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Erik Cassano has a confession to make. He only started really paying attention to the Indians about two weeks ago. As in, really following them day to day. Occupied by the Cavs, and apathetic to the Tribe's off-season moves and 2009 chances ... Erik made up his mind that his summer would probably be more fulfilling if he just kept them in the background. So why is he watching them again? Why is he hoping again? He tells us in his latest piece.
I have a confession to make.
I only started really paying attention to the Indians about two weeks ago. As in, really following them day to day.
True story. The Cavs took up that much of my sports-related attention for roughly eight months. I didn't start keeping daily tabs on the Tribe until the Cavs made their abrupt exit from the playoffs in the conference finals. Even then, I didn't focus on baseball until I made up my mind that the NBA Finals, no matter the winner, would just be too painful to watch.
Certainly, I paid passing attention to how the Indians were generally doing -- which is to say, poorly through April and May. But watching the Indians sag to the bottom of arguably the weakest division in baseball made me dread the end of the Cavs' season even more.
I had made up my mind about the Tribe's offseason moves over the winter. Signing Kerry Wood was a good move. Signing Carl Pavano to guaranteed money was a bad move. Mark DeRosa was another grinder who was going to be valued by Eric Wedge and Mark Shapiro for his supposed intangibles like hustle, heart and leadership -- and the ability to play five different positions. But at the end of the season, he'd present us with a .260 average and 12 homers.
Other than that, I was certain the Indians stirred nothing in me. They weren't all that good in '08, and I didn't really see anything that made me believe they were going to suddenly find the path to greatness in '09. Heading into this season, I firmly believed that the 2007 season was a fluke, one of the few glimmers of success on an otherwise drab backdrop of mediocrity, and one of the only things on which Shapiro and Wedge could hang their collective hat.
If anything, once my suspicions were confirmed in early April, I was hoping for an absolute bust of a season. I was hoping for 100 losses. A season absolutely devoid of any straw within grasping distance of Shapiro or Wedge. A season that wouldn't allow anyone in the Tribe's brain trust to hide behind injuries, or a supposed fluke of a bad bullpen, or an off year by this player or that player.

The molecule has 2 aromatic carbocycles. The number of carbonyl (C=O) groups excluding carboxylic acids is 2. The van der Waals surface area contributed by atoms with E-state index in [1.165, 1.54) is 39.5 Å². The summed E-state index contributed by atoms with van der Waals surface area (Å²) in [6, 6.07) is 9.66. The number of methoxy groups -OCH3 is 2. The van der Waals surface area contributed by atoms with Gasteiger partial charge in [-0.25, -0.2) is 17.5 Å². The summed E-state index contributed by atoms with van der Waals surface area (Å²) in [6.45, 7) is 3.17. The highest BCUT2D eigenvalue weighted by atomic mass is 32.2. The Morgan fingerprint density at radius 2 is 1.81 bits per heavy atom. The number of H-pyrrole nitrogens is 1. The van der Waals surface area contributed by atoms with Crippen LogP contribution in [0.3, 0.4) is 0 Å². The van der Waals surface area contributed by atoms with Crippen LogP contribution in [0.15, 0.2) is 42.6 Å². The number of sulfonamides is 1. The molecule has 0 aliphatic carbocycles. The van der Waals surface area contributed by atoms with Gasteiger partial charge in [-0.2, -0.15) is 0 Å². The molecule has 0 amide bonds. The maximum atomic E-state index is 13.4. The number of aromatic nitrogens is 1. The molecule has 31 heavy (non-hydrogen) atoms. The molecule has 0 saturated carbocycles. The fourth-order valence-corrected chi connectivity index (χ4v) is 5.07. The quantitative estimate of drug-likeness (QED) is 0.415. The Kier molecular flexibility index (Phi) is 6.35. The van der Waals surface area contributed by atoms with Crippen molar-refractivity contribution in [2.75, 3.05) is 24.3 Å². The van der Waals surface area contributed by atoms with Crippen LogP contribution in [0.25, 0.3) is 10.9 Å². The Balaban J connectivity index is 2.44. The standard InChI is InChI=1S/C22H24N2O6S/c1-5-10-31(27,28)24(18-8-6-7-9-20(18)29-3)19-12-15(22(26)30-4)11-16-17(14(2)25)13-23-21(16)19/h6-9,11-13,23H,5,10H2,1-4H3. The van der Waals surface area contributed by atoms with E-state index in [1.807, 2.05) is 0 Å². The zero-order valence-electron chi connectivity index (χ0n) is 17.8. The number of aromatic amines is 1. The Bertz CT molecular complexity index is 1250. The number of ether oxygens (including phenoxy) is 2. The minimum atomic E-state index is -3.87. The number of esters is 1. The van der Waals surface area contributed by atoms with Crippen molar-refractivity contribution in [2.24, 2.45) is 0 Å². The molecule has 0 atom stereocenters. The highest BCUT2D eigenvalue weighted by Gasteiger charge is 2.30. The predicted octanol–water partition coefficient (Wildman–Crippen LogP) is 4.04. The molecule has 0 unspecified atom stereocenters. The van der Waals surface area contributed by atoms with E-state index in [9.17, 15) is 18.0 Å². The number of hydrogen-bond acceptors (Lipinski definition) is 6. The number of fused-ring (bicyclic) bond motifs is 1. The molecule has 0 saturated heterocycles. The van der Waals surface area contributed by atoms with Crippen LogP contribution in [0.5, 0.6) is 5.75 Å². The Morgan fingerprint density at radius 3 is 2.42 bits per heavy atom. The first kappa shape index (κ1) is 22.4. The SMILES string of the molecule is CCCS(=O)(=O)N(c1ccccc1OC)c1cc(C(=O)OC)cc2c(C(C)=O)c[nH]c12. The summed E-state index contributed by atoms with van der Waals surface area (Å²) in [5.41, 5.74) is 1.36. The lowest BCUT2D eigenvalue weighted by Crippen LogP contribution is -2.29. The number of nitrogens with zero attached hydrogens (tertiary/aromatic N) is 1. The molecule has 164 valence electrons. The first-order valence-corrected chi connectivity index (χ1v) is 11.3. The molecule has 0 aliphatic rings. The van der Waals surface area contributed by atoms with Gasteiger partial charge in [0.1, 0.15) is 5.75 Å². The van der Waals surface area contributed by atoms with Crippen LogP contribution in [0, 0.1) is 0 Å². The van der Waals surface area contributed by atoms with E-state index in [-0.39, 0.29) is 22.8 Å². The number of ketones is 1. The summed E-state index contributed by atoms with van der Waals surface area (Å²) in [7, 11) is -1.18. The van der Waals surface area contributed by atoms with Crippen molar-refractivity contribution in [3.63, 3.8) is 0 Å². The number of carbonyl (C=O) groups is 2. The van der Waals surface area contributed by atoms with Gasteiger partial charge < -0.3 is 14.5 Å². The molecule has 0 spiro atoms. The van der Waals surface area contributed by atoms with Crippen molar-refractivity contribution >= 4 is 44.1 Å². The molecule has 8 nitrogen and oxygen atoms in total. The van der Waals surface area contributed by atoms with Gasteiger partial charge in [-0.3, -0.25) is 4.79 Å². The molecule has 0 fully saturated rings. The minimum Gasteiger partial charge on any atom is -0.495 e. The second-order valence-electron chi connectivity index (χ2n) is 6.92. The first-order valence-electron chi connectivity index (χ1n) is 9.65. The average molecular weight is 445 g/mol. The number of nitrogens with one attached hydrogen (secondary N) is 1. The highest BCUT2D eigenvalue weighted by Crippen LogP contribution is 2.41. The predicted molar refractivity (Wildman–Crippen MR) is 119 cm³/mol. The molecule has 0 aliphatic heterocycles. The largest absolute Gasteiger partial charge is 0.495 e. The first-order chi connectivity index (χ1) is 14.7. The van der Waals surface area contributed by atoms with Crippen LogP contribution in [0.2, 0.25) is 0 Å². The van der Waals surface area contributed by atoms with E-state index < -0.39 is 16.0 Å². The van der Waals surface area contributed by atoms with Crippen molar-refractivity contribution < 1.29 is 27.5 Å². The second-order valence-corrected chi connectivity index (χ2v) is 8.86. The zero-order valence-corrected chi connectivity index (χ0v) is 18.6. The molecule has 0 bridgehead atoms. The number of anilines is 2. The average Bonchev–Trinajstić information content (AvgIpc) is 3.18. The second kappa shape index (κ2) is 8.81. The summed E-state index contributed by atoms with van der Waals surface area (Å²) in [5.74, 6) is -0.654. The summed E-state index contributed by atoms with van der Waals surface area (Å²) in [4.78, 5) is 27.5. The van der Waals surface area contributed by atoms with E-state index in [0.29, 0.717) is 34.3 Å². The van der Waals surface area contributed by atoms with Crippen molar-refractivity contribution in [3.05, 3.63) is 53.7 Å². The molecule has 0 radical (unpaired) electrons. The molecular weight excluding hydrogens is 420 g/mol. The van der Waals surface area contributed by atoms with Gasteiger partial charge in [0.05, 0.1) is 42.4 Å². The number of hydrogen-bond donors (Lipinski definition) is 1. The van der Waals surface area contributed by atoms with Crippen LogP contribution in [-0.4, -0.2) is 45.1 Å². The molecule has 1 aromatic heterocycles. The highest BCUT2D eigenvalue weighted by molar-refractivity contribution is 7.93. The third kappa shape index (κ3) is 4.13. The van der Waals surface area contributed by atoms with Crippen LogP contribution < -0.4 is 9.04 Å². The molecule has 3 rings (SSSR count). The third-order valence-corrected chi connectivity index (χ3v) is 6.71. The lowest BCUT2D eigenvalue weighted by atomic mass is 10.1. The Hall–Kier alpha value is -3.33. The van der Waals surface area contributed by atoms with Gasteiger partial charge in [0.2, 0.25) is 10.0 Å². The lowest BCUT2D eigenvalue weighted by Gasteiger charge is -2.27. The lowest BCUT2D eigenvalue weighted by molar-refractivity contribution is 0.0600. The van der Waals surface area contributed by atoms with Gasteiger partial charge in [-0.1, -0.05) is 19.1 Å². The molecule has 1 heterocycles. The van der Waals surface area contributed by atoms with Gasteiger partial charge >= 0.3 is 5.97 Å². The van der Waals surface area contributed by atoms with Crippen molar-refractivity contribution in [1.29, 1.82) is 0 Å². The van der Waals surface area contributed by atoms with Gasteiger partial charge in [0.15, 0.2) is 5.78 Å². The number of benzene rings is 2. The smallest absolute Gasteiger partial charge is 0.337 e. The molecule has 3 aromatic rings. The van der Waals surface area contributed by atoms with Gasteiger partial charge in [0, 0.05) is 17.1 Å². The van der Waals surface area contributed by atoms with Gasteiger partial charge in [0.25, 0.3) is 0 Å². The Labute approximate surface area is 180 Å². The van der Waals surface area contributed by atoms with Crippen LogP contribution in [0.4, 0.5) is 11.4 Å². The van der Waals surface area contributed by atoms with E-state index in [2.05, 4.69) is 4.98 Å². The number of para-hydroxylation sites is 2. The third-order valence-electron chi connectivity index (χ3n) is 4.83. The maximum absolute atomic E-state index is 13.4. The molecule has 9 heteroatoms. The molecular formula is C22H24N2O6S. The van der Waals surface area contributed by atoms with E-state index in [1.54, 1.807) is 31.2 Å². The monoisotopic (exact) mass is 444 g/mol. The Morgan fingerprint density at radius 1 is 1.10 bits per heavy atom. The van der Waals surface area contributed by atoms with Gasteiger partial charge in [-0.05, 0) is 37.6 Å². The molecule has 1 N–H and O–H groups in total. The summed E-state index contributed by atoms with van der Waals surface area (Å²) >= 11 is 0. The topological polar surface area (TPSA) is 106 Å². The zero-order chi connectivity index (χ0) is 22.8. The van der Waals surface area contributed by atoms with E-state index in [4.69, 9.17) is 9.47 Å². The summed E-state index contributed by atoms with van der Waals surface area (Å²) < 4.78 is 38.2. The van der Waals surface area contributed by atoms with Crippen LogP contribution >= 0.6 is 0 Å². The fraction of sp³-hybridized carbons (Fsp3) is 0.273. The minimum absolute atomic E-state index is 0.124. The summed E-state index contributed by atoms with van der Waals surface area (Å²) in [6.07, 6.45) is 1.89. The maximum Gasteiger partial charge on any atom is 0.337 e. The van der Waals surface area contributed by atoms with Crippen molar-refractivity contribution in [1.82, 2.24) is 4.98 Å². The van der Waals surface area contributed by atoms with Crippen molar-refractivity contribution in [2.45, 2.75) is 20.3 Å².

Once I saw that another lousy start was inevitable, I wanted to see the Indians have a season so bad that the Dolans would be forced to examine the organization and perform what I have believed is a long-overdue shakeup, even to the point of replacing Shapiro. Too many excuses plus not enough wins equals failed rebuild. Harsh? Maybe. But from my perspective, it was better to come to the conclusion now than in 2012, when three more seasons had been wasted.
The Indians hardened my heart. On a trip to Florida in May, I watched them blow a 7-0 lead to the Rays at Tropicana Field, losing 8-7 on a B.J. Upton homer in the bottom of the ninth inning. As I left the stadium that night, I was openly relieved that I decided against wearing an Indians shirt to the game.
A lot of fans, in Cleveland and elsewhere, place a premium on representing your home team when attending a road game. But a bad experience at an Indians-Tigers game at Comerica Park in 2006 made me wise up. If representing one of the teams in this town is going to subject me to ridicule, persistent heckling or worse, why put myself through that? Just because they're going down doesn't mean they have to take me with them.
I was hoping every day that the Cavs would extend their season into mid-June. Even if a Finals loss delievered temporary numbness, it would mean only about five weeks until Browns training camp started. The Browns might still reek like a fish kill this year, but at least they offer the intrigue of a new coaching regime and the obligatory accompaniment of new players.
In the interim, I'd have the NBA draft and the start of the NBA trading and free agency season, which is certain to be an intriguing period for Cavs fans. So if the Indians were to continue losing with a long, still silence, I made up my mind that my summer would probably be more fulfilling if I just kept them in the background.
So why am I watching them again? Why am I hoping again?
The overwhelming apathy is disappearing. I'm looking at the standings again. I'm seeing the Indians hovering six-to-seven games back in the AL Central, and thinking "You know, if they could slice that lead in half by the all-star break..."
I'm actually having an opinion on this team again. While watching a win over the Cardinals this past weekend, I actually said "This is why you rely on healthy players. You don't keep plugging along with injured players in the lineup."
Did I say that? I meant to say "Who cares? They're still bound for 75 wins."
Am I really catching myself watching every at-bat of Victor Martinez? Liking Shin-Soo Choo more by the day? Making sure I'm in front of a TV for every Cliff Lee start? Even gaining some begrudging acceptance of Pavano and DeRosa?
This can't be happening. I had an air of indifference carefully constructed. I don't want to be sucked back in. This team is Nowheresville. The rebuild needs to be rebuilt, and quite possibly with a new GM and manager. Hope is a bad thing when your team is in last place.
And yet, not even 10 games out. And if they could just cut that deficit in half by the all-star break....
There is no getting out, is there? These guys had better make a season of it, or this could be a long summer.
Jun 17, 2009 7:00 PM
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